The Adopted review (DVD)

The Adopted is the story of Marine, Lisa, and their mother Millie. Millie adopted Marine at an early age, and the two adopted sisters Marine and Lisa have been almost inseparable since then. So when Marine falls in love it changes the balance of the relationship between the three forever, becoming strained and difficult. Then when disaster hits, they have to figure out how, if at all, they can repair their bond.

I should probably explain two factors that were hugely important prior to my viewing of The Adopted.

Firstly, without knowing anything about the film, other than its country of origin, I presumed it was a horror film, just because of it’s name. It is not, and in fact could not be further from it.

Secondly, I have something of a love/hate relationship with French cinema, sometimes it is wonderful (La Haine, A bout de soufflé etc), and sometimes it’s awful (the majority of what’s left, a big statement I appreciate, and acknowledged as a sweeping generalisation), often far too knowing and far too pompous to be likeable. There are often main characters that come across as smug, and generally repugnant, and a stylistic approach which always seems to prioritise style over substance. This is not a diatribe about French culture incidentally; I am a great admirer of French food, music, and their laissez-faire attitude towards a lot of the smaller problems that we tend to obsess about here in Britain, just not their cinema.

Having said that, The Adopted is a reasonably entertaining, if not slightly saccharine affair. While it would be unfair to describe The Adopted as a ‘chick flick’ (it takes itself far too serious for that) it is an incredibly melodramatic film, and although the characters are intriguing, and the relationship between Marine and Lisa is engaging, they often come across as sniping and bitching at each other over issues that really would be easy to fix with a little common sense. I appreciate  this is for dramatic effect, but it doesn’t ring true, despite the attempts to tell what is intended to be a simplistic story about family dynamics. Laurent is excellent as Lisa, the sister who feels abandoned by the very girl she has, from her perspective, spent her life looking after (though Lisa does already having a child, so presumably had already had her own love-life drama, which makes it strange that her sister falling in love is such a big deal). Denarnaud puts in a good turn as the adopted sister torn between love and family, while Menochet is decent as the boyfriend who although seems dashing and loving, has a streak of poison about him.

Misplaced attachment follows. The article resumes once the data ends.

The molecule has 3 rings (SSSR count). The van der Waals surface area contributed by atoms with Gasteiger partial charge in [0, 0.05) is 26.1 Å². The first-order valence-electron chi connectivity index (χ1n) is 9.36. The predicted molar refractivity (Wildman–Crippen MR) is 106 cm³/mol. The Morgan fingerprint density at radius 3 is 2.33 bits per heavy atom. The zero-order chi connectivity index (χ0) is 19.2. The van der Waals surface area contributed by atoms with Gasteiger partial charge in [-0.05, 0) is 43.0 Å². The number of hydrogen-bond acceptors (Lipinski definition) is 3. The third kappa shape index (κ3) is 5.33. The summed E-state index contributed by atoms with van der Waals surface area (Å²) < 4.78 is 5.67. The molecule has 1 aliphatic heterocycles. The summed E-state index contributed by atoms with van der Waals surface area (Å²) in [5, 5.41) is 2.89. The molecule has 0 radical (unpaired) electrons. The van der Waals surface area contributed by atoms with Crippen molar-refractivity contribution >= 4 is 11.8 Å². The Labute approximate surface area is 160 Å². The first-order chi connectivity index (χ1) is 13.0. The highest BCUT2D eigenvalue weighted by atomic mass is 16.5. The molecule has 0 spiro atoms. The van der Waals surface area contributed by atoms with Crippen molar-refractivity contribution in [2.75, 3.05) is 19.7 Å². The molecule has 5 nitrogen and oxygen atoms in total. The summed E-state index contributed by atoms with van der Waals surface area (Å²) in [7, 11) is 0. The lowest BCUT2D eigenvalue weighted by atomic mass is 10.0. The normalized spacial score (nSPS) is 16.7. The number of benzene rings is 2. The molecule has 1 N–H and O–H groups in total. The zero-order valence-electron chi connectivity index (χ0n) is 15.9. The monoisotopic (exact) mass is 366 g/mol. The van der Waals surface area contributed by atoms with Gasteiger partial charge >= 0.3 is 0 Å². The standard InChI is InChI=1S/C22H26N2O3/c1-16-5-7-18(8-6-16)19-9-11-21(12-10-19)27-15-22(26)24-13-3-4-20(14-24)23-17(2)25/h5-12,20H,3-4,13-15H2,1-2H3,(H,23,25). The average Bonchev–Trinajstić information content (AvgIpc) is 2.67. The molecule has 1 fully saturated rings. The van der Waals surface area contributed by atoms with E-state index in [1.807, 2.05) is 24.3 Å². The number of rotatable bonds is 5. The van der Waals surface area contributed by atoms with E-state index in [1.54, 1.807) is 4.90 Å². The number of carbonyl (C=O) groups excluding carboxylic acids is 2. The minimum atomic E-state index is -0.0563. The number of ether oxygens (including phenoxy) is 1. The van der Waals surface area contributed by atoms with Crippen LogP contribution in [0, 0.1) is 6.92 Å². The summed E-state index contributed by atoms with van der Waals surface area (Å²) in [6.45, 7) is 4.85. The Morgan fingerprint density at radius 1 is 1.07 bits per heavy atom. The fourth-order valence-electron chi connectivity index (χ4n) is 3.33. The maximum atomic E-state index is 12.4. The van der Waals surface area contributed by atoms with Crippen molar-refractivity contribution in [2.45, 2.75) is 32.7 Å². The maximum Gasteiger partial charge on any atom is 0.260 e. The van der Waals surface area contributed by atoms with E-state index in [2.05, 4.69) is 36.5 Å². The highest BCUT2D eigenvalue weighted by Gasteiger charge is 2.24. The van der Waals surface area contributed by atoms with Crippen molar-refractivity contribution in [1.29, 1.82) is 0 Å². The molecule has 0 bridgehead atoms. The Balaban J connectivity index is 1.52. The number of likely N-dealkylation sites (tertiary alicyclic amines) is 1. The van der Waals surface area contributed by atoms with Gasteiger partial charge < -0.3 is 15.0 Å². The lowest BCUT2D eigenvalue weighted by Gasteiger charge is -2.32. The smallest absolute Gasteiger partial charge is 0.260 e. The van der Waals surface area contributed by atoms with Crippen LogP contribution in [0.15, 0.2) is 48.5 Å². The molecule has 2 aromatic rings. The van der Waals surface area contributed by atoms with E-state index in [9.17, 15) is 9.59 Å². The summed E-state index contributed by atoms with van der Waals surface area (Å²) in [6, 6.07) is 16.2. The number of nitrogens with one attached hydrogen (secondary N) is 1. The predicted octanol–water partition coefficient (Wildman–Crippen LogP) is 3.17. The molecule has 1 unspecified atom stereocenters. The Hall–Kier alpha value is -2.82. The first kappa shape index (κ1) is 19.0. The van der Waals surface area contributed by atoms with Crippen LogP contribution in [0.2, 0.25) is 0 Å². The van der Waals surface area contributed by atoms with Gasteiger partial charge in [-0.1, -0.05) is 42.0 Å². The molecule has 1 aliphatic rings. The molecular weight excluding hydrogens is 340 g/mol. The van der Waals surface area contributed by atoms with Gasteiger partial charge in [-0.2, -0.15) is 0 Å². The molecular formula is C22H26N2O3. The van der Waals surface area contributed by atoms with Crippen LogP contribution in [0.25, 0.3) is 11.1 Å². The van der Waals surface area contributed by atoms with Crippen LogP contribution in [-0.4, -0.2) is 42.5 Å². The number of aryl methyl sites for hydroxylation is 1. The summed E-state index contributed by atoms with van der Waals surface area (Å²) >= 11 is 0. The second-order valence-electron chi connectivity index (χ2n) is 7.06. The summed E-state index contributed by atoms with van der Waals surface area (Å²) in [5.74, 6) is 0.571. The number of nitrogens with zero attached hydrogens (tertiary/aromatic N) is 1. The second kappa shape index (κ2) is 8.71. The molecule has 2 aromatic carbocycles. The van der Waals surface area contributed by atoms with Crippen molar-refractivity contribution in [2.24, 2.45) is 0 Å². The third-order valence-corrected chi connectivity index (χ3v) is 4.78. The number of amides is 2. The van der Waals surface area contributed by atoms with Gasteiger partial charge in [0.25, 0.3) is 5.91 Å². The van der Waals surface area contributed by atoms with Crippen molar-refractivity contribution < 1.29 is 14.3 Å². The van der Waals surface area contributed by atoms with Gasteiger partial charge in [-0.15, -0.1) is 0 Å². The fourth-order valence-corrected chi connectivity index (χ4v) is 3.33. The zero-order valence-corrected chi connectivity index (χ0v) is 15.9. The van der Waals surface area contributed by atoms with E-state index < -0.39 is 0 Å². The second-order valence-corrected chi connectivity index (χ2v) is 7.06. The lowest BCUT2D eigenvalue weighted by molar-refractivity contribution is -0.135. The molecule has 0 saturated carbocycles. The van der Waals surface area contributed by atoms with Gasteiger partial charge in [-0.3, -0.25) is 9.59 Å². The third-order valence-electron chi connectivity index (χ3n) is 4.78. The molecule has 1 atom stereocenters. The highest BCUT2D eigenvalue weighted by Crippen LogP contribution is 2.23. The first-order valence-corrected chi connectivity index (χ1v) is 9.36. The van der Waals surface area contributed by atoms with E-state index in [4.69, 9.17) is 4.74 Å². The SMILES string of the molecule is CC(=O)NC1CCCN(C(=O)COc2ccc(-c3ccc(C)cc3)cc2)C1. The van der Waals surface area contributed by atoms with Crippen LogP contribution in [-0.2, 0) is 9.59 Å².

Laurent who may be recognisable for her excellent turn in Tarrantino’s Inglorious Basterds, is not only starring in, but also making her directorial debut with The Adopted, and she does show promise, especially in the pacing of the film, which remains fairly steady throughout. Her grasp of how to frame her characters to get the most from them (be it through lingering reactions, or body language) is excellent, and she certainly seems to have a bright future as a director based on this evidence.

It is the script that lets the film down though, as the characters are really quite one dimensional, never really taking on any sort of depth, despite the actors best efforts, and making the whole scenario feel very artificial. It feels as though with another draft of the script it could have been excellent, but it seems almost as though it was rushed into production.

The Adopted is an entertaining melodrama, and Laurent does well in trying to make a film that deals with every day, quasi ‘kitchen sink’ drama, but inevitably it falls flat, and whilst perfectly acceptable does very little to distinguish itself from other films in the genre. It avoids the flaws I mentioned previously that often ruin French cinema for me, but it still feels as though it isn’t everything it could have been.

EXTRAS None

Stuart O'Connor is the Managing Editor of Screenjabber, the movie review website he co-founded with Neil Davey far too many years ago. He likes all genres, as long as the film is good (although he does enjoy the occasional bad "guilty pleasure"), and drinks way too much coffee.

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